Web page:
Tom has been working his way up in the world of business and is doing pretty well for himself.
Mr. Deane thinks that Tom has potential and has been giving him more responsibilities.
Like Maggie, Tom is on a path of self-denial. Tom, however, is now a total workaholic and he’s obsessed with paying off his father’s debts.
Tom is becoming much more severe and his aunts and uncles are liking him better, since he doesn’t resemble his father.
We flashback a year to an incident between Bob and Tom. Bob approached Tom with an investment scheme to make some extra cash. Tom is all about making money, so he’s down with this plan. But he needs some money to get things started.
He asks his dad for some money, but Mr. Tulliver doesn’t want to part with his precious money since he enjoys counting it every night. (Mr. Tulliver is turning into Golem from Lord of the Rings.)
Having stuck out there, Tom decides to ask his Uncle Glegg for help since Uncle Glegg is generally a cool guy.
So Bob and Tom go to visit the Gleggs.
Bob rambles on and on and amazes Mr. Glegg with his ability to never stop talking.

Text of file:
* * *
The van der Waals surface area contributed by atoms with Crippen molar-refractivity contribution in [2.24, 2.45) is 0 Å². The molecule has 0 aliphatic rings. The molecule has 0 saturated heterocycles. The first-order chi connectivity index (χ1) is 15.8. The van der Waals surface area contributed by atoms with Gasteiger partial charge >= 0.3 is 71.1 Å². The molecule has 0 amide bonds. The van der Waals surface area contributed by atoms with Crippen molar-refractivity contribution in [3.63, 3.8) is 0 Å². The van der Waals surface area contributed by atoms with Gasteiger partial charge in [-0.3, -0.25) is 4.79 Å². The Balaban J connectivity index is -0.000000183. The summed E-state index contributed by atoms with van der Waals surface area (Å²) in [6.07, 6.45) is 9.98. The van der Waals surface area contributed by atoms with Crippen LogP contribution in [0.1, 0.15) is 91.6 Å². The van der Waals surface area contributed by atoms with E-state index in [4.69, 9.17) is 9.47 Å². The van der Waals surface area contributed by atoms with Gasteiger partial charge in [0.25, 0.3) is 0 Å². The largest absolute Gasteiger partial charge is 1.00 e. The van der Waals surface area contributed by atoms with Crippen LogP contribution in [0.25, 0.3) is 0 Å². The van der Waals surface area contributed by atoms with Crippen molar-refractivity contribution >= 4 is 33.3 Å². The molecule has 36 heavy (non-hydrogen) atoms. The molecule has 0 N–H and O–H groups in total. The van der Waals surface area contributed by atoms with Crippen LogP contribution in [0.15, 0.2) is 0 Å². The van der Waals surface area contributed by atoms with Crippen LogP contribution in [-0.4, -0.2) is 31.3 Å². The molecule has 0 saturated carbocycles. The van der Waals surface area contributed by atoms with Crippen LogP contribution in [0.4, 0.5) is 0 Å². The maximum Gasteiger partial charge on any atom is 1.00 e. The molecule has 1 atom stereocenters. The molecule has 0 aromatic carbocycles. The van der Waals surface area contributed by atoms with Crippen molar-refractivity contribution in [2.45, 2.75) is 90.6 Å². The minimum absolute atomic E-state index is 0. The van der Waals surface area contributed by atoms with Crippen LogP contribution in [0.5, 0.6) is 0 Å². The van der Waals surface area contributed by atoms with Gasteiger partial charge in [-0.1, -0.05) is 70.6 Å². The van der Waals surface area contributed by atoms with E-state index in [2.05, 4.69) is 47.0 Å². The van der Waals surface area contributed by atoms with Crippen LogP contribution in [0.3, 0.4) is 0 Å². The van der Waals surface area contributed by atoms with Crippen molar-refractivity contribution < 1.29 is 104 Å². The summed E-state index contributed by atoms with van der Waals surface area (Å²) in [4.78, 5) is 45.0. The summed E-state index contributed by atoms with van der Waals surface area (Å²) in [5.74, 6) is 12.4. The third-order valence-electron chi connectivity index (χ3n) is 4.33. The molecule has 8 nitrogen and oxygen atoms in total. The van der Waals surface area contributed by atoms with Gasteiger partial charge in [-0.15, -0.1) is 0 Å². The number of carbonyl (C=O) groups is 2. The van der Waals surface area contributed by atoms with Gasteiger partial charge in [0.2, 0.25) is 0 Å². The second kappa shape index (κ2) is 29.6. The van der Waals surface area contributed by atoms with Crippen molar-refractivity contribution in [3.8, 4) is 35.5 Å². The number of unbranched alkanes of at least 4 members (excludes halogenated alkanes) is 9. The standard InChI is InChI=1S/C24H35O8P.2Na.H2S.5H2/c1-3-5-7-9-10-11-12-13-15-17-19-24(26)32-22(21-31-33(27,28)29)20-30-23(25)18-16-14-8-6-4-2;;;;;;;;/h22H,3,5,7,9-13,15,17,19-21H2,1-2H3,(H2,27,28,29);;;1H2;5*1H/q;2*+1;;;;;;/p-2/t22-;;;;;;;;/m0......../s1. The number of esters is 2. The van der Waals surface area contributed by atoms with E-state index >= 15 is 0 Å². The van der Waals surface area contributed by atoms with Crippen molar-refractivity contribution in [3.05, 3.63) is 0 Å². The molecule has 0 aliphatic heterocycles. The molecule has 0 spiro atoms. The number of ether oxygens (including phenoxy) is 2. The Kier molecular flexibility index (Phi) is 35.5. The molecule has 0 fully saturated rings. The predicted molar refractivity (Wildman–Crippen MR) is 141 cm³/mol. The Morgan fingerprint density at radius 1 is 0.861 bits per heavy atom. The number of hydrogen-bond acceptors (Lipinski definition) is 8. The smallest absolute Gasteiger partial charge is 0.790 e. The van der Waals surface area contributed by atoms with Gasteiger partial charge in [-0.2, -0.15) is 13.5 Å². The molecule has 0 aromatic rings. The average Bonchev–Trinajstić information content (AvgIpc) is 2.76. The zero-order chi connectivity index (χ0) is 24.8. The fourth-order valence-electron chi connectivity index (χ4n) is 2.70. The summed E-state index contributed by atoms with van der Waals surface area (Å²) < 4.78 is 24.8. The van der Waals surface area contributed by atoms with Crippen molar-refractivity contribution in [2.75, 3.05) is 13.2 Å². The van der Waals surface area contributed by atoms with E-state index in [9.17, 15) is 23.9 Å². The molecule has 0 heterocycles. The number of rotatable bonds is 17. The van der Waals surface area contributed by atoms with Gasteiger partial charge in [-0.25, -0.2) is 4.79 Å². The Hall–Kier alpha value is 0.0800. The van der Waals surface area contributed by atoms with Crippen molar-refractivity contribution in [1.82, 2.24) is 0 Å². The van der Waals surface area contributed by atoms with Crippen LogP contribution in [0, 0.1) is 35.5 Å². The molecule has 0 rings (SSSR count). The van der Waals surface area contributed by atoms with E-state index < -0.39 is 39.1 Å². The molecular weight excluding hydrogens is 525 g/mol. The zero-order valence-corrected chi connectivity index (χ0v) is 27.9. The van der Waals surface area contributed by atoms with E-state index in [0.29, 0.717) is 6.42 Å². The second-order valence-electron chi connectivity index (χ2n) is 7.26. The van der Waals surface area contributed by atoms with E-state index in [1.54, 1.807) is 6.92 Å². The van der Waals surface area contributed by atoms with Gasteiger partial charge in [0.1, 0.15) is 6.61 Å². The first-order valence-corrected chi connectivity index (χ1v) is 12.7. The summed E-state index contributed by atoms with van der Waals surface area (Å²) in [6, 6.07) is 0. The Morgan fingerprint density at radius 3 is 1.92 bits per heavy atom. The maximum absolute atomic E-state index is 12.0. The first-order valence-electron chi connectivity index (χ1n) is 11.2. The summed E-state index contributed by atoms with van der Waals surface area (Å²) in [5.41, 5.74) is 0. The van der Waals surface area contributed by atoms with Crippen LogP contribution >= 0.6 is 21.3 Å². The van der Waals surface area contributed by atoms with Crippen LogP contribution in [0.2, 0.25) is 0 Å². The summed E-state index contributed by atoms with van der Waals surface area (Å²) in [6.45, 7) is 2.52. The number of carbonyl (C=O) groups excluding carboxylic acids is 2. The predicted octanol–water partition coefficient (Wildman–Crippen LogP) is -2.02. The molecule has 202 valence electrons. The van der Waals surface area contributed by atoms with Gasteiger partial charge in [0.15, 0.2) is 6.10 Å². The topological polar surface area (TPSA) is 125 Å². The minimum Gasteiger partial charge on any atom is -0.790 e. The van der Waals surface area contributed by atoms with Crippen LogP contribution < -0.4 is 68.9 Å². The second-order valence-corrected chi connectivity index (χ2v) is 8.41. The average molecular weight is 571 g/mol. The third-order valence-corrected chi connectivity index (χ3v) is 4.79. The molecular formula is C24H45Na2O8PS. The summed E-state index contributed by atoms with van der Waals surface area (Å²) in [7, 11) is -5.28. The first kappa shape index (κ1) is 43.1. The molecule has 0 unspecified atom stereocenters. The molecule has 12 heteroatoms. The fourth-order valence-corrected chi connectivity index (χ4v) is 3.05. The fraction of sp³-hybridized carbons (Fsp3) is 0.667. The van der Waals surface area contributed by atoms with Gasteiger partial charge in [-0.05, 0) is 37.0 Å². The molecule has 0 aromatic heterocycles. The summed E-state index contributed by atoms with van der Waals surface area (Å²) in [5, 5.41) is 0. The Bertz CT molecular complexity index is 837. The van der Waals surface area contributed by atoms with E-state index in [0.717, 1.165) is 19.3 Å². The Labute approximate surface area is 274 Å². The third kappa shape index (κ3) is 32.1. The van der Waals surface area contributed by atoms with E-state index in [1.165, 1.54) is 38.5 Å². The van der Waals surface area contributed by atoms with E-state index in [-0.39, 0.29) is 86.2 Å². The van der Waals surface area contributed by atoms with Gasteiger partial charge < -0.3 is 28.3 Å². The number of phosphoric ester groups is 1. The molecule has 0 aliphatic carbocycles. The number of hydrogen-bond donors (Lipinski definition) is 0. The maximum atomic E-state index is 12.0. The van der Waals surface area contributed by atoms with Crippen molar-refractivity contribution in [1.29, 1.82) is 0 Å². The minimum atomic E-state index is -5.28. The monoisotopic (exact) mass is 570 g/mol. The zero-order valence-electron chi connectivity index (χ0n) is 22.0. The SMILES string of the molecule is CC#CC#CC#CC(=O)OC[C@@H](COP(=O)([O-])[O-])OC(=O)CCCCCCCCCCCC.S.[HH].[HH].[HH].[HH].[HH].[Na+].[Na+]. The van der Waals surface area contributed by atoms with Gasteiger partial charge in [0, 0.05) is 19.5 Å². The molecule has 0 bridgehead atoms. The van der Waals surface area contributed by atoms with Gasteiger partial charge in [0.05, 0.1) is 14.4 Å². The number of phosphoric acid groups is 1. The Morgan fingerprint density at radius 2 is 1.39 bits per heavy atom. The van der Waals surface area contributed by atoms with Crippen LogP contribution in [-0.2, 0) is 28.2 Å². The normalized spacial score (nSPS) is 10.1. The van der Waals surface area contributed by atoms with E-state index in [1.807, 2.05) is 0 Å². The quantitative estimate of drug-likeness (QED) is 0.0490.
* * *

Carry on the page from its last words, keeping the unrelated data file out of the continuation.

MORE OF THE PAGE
Mrs. Glegg then comes out to see what’s going on and she thinks Bob is a murderer or a thief or something bad.
Bob proceeds to charm the socks off of Mrs. Glegg.
Mastermind that he is, Bob sells both of the Gleggs on his and Tom’s business venture and he also manages to get Mrs. Glegg to buy some stuff from his pack by using the powers of reverse psychology. Basically, he tells Mrs. Glegg that she is too nice of a lady to want to buy any of his merchandise and, since Mrs. Glegg doesn’t like to be told she can’t do something, she buys some fabric from Bob and invests in Tom’s business venture.
Uncle Glegg finds the whole thing hilarious and he agrees to give Tom some money, too.
We jump forward in time again and learn that, by the time Maggie and Philip met in the Red Deeps, Tom has 150 pounds of his own money and has been promoted once again at Guest and Co. Well done, Tom.